‘For optimal performance and fitness gains, make sure you balance your high-intensity training sessions with very easy recovery workouts,’ says Hoffman. ‘Easy walking or other very low-intensity exercise speeds up removal of lactic acid and helps the muscles recover.’
Then there’s the passive kind of recovery, which includes hot/ cold pools, stretching and massage. And yes, even sitting and watching TV, reading a book or hanging out with friends can help you recover and destress – just avoid watching full-on action or horror movies. ‘These will raise your heart rate, increase your adrenaline levels and reduce your ability to recover.’
5. Make Sleep The King The best kind of passive recovery is sleeping and it’s even better in REM sleep when your body is otherwise paralysed. So, for the best gains make it a priority. ‘If you need 7.5 hours of sleep, schedule it in and don’t compromise when things get too busy,’ says Hoffman.
You can also take steps to improve the quality of sleep, so that you spend enough time in the gold standard of REM sleep, by avoiding stressful tasks and thoughts before bed and making sure your bedroom is quiet, comfortable, dark and cool.
‘Learn to “switch off” and slow down, especially in the 1-2 hours before bed. This gets your mind and body ready for high-quality recovery during sleep.’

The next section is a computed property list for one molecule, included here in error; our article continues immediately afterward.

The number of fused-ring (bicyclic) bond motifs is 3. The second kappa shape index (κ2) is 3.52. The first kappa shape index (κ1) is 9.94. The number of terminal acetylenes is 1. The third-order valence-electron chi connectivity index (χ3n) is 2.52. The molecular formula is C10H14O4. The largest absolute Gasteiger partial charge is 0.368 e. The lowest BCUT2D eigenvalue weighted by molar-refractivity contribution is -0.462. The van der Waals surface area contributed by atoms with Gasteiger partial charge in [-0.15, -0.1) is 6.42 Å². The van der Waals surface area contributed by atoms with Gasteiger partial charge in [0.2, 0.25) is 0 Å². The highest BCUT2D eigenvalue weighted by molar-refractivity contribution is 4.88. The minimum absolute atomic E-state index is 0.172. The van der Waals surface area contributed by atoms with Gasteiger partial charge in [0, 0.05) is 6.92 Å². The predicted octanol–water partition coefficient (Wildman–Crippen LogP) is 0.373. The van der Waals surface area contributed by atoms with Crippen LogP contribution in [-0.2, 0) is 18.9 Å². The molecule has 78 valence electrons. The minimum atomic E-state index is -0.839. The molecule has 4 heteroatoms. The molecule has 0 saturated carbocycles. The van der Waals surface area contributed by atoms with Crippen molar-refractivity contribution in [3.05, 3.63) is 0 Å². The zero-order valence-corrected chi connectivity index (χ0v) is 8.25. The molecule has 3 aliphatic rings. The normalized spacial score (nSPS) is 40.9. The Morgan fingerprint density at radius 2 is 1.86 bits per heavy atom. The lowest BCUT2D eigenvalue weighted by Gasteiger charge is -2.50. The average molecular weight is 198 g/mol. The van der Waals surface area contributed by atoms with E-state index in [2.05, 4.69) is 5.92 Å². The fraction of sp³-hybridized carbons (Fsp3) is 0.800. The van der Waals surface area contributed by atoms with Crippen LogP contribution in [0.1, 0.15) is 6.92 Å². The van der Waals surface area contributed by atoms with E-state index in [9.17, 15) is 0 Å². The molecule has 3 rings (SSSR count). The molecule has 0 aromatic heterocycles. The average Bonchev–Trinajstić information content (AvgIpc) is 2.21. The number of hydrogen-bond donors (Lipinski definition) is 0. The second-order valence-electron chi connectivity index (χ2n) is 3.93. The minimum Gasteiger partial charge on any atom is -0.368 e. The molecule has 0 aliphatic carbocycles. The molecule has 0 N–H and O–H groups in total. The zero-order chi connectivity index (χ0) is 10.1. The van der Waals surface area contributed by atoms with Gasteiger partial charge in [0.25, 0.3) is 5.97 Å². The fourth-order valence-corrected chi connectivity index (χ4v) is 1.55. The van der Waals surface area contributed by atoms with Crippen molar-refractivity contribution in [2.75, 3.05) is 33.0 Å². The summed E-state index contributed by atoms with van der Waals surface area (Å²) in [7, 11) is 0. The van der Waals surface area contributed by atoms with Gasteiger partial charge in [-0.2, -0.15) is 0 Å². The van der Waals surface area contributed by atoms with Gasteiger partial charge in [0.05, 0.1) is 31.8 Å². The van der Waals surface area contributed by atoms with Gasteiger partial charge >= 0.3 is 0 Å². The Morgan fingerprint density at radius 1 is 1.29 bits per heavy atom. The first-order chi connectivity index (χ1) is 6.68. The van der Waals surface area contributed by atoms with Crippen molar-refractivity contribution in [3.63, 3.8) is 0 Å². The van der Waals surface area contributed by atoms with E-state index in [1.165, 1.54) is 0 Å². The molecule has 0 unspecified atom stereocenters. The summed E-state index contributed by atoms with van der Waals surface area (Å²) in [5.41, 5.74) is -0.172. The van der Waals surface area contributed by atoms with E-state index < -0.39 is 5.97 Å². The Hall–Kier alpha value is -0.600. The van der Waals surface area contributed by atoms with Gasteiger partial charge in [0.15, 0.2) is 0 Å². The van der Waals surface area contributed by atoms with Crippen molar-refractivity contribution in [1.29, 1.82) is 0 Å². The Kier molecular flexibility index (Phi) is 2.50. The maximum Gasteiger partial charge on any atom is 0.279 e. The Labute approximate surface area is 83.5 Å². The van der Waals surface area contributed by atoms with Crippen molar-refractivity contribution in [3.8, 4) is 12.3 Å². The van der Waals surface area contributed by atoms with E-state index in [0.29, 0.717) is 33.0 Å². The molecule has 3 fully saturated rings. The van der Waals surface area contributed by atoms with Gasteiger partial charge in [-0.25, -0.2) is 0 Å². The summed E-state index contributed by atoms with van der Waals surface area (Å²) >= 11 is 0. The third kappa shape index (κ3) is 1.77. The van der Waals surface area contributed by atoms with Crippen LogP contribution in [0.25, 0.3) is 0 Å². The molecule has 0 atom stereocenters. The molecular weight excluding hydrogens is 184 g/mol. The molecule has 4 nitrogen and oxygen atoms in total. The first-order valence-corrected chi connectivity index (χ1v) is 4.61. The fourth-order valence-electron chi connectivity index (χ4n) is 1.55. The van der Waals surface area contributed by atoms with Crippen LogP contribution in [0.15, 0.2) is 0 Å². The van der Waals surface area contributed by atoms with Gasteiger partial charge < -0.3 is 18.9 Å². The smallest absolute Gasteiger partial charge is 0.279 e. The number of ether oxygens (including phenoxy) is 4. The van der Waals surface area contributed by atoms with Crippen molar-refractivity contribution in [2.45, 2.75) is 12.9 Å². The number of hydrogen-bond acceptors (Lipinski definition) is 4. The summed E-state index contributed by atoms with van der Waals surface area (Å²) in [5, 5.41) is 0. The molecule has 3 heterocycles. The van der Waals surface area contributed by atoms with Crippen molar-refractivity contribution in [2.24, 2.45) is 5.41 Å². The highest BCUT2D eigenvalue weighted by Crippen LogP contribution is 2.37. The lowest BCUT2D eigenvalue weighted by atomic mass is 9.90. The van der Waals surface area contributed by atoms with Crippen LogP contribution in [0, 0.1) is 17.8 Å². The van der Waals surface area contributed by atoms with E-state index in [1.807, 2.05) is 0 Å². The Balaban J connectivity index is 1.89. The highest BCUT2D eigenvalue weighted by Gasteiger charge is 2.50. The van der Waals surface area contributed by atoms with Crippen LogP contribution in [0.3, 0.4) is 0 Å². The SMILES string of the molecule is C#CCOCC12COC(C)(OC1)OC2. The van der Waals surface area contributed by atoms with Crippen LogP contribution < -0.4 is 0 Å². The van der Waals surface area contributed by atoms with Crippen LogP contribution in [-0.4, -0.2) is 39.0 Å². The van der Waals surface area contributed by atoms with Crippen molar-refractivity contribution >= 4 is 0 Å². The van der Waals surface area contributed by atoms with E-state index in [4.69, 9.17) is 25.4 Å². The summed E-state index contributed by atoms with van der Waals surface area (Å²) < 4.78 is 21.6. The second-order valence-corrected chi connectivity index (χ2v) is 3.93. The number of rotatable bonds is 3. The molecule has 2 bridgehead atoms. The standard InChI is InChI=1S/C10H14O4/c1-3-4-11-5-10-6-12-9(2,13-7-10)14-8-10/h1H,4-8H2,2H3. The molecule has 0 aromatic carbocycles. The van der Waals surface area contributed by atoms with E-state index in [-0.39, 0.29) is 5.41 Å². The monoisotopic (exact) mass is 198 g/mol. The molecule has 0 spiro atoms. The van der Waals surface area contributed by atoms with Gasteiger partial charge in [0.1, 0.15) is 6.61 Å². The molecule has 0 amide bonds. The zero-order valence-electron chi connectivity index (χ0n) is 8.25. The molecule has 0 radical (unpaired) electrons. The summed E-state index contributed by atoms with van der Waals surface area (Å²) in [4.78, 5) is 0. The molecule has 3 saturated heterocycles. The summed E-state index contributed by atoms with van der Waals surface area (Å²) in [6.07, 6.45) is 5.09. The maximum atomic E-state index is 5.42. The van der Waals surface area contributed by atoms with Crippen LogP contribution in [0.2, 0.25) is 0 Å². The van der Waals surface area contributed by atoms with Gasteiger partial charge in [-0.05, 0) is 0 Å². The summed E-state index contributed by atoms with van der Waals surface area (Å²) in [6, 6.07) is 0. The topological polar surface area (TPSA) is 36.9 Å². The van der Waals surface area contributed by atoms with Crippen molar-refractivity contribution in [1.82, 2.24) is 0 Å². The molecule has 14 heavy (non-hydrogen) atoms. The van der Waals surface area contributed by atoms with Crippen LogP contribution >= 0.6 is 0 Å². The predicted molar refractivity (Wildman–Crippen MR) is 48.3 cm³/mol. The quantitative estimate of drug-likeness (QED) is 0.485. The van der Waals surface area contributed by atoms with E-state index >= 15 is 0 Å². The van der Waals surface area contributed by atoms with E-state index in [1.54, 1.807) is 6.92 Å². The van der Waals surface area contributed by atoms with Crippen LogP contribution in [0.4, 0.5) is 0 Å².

6. Don’t Overdo The Recovery Workouts As useful as a recovery workout can be, it’s all too easy to get carried away in the moment. Suddenly, an easy jog turns into a 5K PB, or a few easy laps of the pool becomes a lane sprint. Not only will this derail your recovery, it can become a slippery slope to overtraining syndrome.
‘Understand that an easy workout really is EASY – you should not breathe or sweat heavily and your heart rate stays at a very moderate level. Use a Heart Rate Monitor to learn how easy you need to go,’ says Hoffman. If you know your max heart rate then your recovery zone is at 50-60% of that. (At age 20 the average max heart rate is 200bpm and it goes down to 190bpm at age 30.)
7. Activate Your Yang If the Yang of your nervous system is being eye-ball to eye-ball with a tiger, then the Ying is lying in a hot bath. Your fight-or-flight response jacks you up to be ready for anything, and is governed by your sympathetic nervous system to dump adrenaline and the stress hormone cortisol into your blood, sending your body into a stress-state, ready for action.
Meanwhile, the parasympathetic nervous system is the one that kicks in once the dust has settled and you can lower your guard. ‘Parasympathetic activity is the rest and digest side, so the body is relaxing, switching off; recovery is happening,’ says Hoffman. So give your Ying a chance!
WHAT NEXT? Want a quick and easy stretching session to help you recover on your recovery days? Then try these Essential Yoga Poses from RSNG yogi Abi Carver.
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Comments are for information only and should not replace medical care or recommendations. Please check with your Doctor before embarking on exercise or nutrition regimes for the first time.